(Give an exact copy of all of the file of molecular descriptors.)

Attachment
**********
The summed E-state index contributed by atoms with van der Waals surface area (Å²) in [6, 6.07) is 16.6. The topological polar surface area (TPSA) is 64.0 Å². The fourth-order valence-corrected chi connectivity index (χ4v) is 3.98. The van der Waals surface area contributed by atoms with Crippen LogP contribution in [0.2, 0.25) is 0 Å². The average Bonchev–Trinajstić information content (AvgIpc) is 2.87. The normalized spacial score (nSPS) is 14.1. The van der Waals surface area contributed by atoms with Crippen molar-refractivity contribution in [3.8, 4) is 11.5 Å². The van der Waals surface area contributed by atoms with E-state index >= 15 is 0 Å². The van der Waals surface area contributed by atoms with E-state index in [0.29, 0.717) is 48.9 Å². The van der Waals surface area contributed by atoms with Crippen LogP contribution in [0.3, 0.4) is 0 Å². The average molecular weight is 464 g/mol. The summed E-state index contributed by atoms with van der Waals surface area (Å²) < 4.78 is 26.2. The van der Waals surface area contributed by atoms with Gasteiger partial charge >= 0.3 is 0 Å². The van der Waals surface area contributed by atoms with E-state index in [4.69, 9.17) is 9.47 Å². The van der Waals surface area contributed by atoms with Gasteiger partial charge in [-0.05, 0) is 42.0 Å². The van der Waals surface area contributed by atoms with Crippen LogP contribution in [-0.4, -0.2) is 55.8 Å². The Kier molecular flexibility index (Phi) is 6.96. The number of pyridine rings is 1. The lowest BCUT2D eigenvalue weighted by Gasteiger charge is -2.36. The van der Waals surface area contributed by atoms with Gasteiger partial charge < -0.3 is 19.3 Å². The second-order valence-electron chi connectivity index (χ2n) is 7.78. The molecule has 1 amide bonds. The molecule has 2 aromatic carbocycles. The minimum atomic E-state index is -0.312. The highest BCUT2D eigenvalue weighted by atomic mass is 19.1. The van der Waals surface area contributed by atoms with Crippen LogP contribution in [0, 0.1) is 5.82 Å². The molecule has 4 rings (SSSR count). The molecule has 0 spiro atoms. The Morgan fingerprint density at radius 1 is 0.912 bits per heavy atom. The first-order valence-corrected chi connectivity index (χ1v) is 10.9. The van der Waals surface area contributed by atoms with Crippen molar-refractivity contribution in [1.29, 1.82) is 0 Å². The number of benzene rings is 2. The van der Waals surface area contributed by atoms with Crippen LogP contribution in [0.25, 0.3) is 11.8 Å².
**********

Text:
The summed E-state index contributed by atoms with van der Waals surface area (Å²) in [6, 6.07) is 16.6. The topological polar surface area (TPSA) is 64.0 Å². The fourth-order valence-corrected chi connectivity index (χ4v) is 3.98. The van der Waals surface area contributed by atoms with Crippen LogP contribution in [0.2, 0.25) is 0 Å². The average Bonchev–Trinajstić information content (AvgIpc) is 2.87. The normalized spacial score (nSPS) is 14.1. The van der Waals surface area contributed by atoms with Crippen molar-refractivity contribution in [3.8, 4) is 11.5 Å². The van der Waals surface area contributed by atoms with E-state index >= 15 is 0 Å². The van der Waals surface area contributed by atoms with E-state index in [0.29, 0.717) is 48.9 Å². The van der Waals surface area contributed by atoms with Crippen LogP contribution in [0.3, 0.4) is 0 Å². The average molecular weight is 464 g/mol. The summed E-state index contributed by atoms with van der Waals surface area (Å²) < 4.78 is 26.2. The van der Waals surface area contributed by atoms with Gasteiger partial charge >= 0.3 is 0 Å². The van der Waals surface area contributed by atoms with E-state index in [4.69, 9.17) is 9.47 Å². The van der Waals surface area contributed by atoms with Gasteiger partial charge in [-0.05, 0) is 42.0 Å². The van der Waals surface area contributed by atoms with Crippen LogP contribution in [-0.4, -0.2) is 55.8 Å². The Kier molecular flexibility index (Phi) is 6.96. The number of pyridine rings is 1. The lowest BCUT2D eigenvalue weighted by Gasteiger charge is -2.36. The van der Waals surface area contributed by atoms with Gasteiger partial charge < -0.3 is 19.3 Å². The second-order valence-electron chi connectivity index (χ2n) is 7.78. The molecule has 1 amide bonds. The molecule has 2 aromatic carbocycles. The minimum atomic E-state index is -0.312. The highest BCUT2D eigenvalue weighted by atomic mass is 19.1. The van der Waals surface area contributed by atoms with Crippen LogP contribution in [0, 0.1) is 5.82 Å². The molecule has 4 rings (SSSR count). The molecule has 0 spiro atoms. The Morgan fingerprint density at radius 1 is 0.912 bits per heavy atom. The first-order valence-corrected chi connectivity index (χ1v) is 10.9. The van der Waals surface area contributed by atoms with Crippen molar-refractivity contribution in [1.29, 1.82) is 0 Å². The number of benzene rings is 2. The van der Waals surface area contributed by atoms with Crippen LogP contribution in [0.25, 0.3) is 11.8 Å².